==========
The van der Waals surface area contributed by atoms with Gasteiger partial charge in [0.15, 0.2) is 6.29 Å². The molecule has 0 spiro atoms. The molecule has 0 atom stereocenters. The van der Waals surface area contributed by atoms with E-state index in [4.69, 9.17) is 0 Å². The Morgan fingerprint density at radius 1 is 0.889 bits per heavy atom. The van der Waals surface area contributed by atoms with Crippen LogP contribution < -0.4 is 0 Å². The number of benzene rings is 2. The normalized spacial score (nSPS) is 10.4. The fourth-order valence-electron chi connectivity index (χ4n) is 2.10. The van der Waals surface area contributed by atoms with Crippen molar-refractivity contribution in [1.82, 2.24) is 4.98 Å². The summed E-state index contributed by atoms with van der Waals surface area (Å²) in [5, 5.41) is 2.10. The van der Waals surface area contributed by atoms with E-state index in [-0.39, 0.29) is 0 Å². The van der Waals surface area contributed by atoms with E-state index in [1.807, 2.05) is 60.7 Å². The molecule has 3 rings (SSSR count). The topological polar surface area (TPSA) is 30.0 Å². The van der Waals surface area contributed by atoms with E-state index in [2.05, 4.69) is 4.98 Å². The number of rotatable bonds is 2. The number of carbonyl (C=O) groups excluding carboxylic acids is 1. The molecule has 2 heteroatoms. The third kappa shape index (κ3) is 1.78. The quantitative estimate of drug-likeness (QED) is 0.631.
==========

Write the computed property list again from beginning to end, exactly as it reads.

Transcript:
The van der Waals surface area contributed by atoms with Gasteiger partial charge in [0.15, 0.2) is 6.29 Å². The molecule has 0 spiro atoms. The molecule has 0 atom stereocenters. The van der Waals surface area contributed by atoms with E-state index in [4.69, 9.17) is 0 Å². The Morgan fingerprint density at radius 1 is 0.889 bits per heavy atom. The van der Waals surface area contributed by atoms with Crippen LogP contribution < -0.4 is 0 Å². The number of benzene rings is 2. The normalized spacial score (nSPS) is 10.4. The fourth-order valence-electron chi connectivity index (χ4n) is 2.10. The van der Waals surface area contributed by atoms with Crippen molar-refractivity contribution in [1.82, 2.24) is 4.98 Å². The summed E-state index contributed by atoms with van der Waals surface area (Å²) in [5, 5.41) is 2.10. The van der Waals surface area contributed by atoms with E-state index in [-0.39, 0.29) is 0 Å². The van der Waals surface area contributed by atoms with E-state index in [1.807, 2.05) is 60.7 Å². The molecule has 3 rings (SSSR count). The topological polar surface area (TPSA) is 30.0 Å². The van der Waals surface area contributed by atoms with E-state index in [2.05, 4.69) is 4.98 Å². The number of rotatable bonds is 2. The number of carbonyl (C=O) groups excluding carboxylic acids is 1. The molecule has 2 heteroatoms. The third kappa shape index (κ3) is 1.78. The quantitative estimate of drug-likeness (QED) is 0.631.